Ferberite is the iron endmember of the manganese – iron wolframite solid solution series. The manganese endmember is hübnerite. It is a mineral consisting of a valuable ferrous tungstate occurring in black granular masses. It is a black monoclinic mineral composed of iron(II) tungstate, FeWO4. Ferberite was discovered in 1863 in Sierra Almagrera, Spain, and named after the German mineralogist Moritz Rudolph Ferber (1805–1875).
Ferberite’s iron content causes the dramatic differences between it and hubnerite (wolframite is of course intermediate).
- Category: Tungstate mineral
- Formula: FeWO4
- Crystal system: Monoclinic
- Crystal class: Prismatic (2/m) (same H-M symbol)
Ferberite occurs as granular masses and as slender prismatic crystals. It has a Mohs hardness of 4.5 and a specific gravity of 7.4 to 7.5. It tends to be black colored, with a black streak, is opaque with a nearly submetallic luster, is denser, has crystals with a different elongation and can be weakly magnetic.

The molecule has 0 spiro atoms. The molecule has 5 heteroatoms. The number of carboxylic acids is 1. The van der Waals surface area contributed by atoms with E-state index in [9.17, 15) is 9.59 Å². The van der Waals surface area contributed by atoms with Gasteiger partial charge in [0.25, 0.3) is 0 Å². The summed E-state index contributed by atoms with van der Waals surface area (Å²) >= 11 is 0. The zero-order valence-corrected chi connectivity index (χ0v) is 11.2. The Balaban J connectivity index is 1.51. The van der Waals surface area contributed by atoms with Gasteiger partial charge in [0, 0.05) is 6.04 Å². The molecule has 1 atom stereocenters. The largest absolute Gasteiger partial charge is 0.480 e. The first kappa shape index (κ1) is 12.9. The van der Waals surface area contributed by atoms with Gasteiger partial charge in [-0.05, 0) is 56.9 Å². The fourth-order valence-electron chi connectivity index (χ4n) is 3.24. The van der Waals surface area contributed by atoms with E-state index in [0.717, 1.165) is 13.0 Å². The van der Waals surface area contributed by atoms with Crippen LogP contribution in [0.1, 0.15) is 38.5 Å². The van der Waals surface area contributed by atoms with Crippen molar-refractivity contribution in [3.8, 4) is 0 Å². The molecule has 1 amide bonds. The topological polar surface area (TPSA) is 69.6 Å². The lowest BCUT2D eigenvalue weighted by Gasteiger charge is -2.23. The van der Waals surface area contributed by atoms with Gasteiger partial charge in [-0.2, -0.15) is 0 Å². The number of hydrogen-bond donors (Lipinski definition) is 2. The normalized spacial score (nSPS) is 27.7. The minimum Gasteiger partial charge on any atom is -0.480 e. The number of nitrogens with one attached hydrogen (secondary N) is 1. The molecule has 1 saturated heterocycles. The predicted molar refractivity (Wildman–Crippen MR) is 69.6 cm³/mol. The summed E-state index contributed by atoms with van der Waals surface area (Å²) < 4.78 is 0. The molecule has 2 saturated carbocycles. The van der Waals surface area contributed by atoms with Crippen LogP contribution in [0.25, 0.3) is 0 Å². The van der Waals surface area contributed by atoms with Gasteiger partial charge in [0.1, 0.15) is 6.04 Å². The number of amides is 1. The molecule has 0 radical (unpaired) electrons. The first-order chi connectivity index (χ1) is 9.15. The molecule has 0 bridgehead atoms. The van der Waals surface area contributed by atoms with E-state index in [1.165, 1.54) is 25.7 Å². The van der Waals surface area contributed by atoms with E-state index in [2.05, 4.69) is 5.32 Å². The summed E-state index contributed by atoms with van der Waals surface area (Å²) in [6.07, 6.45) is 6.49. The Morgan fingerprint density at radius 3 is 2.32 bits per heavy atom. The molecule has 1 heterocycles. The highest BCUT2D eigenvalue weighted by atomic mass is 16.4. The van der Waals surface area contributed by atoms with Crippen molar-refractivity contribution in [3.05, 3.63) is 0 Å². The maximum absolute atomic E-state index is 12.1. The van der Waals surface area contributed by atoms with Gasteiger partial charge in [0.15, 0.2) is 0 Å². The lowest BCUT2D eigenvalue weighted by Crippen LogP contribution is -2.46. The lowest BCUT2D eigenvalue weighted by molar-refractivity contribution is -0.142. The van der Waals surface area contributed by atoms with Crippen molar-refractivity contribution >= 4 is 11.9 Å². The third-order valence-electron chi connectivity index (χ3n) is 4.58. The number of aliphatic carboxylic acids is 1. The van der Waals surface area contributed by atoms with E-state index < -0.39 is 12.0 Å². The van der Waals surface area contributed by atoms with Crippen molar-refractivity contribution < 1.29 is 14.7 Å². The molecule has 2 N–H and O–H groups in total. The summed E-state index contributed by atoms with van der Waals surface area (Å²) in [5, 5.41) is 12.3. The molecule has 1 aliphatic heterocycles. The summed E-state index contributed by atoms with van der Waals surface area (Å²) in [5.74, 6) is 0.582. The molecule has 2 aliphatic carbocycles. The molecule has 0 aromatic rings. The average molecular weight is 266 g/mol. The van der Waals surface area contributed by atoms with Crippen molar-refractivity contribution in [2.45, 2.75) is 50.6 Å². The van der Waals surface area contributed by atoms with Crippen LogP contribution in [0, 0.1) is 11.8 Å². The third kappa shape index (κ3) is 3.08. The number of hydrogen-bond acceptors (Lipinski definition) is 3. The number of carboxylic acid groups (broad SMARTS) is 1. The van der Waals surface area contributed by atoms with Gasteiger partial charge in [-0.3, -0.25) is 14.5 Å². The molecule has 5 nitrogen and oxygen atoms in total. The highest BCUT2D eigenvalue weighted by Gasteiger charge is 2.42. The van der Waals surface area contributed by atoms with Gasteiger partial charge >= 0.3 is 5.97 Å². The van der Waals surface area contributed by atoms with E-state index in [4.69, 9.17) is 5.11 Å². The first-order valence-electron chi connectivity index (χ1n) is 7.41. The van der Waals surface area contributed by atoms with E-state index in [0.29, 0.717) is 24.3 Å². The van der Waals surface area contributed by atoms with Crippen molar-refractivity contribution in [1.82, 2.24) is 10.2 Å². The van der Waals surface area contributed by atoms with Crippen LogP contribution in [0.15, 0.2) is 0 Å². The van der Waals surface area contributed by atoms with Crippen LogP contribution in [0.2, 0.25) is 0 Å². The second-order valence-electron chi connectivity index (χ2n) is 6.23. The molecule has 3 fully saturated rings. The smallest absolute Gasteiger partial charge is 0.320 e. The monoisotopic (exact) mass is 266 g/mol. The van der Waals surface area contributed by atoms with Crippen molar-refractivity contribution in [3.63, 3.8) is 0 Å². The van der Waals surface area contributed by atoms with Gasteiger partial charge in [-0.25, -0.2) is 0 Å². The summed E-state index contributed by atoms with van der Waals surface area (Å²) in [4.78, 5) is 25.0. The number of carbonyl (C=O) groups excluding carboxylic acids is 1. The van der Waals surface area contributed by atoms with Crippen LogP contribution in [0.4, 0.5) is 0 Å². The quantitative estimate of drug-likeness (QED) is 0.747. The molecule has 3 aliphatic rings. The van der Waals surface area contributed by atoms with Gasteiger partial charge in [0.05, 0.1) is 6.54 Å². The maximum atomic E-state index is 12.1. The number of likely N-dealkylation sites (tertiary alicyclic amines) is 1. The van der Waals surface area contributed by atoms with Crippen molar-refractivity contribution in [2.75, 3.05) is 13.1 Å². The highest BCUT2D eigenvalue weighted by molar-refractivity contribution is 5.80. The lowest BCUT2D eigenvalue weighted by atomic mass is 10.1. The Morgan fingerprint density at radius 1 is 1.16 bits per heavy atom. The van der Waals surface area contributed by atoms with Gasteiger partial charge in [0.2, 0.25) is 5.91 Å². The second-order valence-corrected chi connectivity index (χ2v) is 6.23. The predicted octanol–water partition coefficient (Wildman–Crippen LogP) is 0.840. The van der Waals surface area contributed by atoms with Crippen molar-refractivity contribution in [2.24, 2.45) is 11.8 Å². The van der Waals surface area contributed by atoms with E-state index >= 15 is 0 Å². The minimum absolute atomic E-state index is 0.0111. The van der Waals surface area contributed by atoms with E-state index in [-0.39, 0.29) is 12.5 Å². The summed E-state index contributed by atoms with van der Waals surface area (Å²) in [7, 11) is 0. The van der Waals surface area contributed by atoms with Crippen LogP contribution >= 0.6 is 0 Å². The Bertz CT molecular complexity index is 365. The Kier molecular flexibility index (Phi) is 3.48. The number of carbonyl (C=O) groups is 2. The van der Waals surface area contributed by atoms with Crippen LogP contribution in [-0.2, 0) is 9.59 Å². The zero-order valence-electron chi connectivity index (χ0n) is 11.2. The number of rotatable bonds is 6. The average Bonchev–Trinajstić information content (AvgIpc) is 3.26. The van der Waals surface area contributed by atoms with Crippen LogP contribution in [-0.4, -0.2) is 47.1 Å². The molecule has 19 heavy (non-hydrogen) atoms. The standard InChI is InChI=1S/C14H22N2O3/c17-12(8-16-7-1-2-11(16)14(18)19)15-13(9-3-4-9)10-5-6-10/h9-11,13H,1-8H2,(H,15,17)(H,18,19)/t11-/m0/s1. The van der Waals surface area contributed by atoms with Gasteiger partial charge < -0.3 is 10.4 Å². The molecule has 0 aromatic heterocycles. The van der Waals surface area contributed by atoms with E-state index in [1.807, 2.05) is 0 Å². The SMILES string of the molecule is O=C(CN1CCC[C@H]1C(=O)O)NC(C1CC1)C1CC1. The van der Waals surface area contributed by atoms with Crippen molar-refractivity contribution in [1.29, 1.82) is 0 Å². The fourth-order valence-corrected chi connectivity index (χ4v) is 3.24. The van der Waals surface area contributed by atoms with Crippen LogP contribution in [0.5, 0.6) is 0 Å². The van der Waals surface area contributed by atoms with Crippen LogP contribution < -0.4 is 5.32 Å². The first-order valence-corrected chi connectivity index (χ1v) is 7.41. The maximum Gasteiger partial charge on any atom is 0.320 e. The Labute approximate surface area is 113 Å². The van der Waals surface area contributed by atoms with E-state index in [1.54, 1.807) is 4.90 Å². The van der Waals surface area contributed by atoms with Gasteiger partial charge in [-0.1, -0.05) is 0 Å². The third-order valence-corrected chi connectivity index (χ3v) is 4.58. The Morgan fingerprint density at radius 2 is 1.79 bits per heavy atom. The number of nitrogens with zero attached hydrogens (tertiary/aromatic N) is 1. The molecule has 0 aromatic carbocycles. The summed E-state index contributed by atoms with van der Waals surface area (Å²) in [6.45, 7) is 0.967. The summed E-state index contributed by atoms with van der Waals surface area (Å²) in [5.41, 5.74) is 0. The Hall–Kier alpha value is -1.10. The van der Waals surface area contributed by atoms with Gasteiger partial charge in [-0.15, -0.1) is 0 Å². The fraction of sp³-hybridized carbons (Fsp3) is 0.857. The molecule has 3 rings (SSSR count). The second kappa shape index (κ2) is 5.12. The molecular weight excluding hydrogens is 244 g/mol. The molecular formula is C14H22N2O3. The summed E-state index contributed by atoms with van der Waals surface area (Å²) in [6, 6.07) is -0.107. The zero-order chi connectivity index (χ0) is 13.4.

- Color: Black, dark brown in transmitted light
- Crystal habit: Bladed crystals; massive
- Fracture: Uneven
- Tenacity: Brittle
- Mohs scale hardness: 4–4.5
- Luster: Submetallic to metallic adamantine
- Streak: Brownish black
- Diaphaneity: Nearly to entirely opaque
- Specific gravity: 7.58
- Optical properties: Biaxial (+)
Ferberite typically occurs in pegmatites, granitic greisens, and high-temperature hydrothermal deposits. It is a minor ore of tungsten. Ferberite and hübnerite often contain both divalent cations of iron and manganese, with wolframite as the intermediate species for which the solid solution series is named.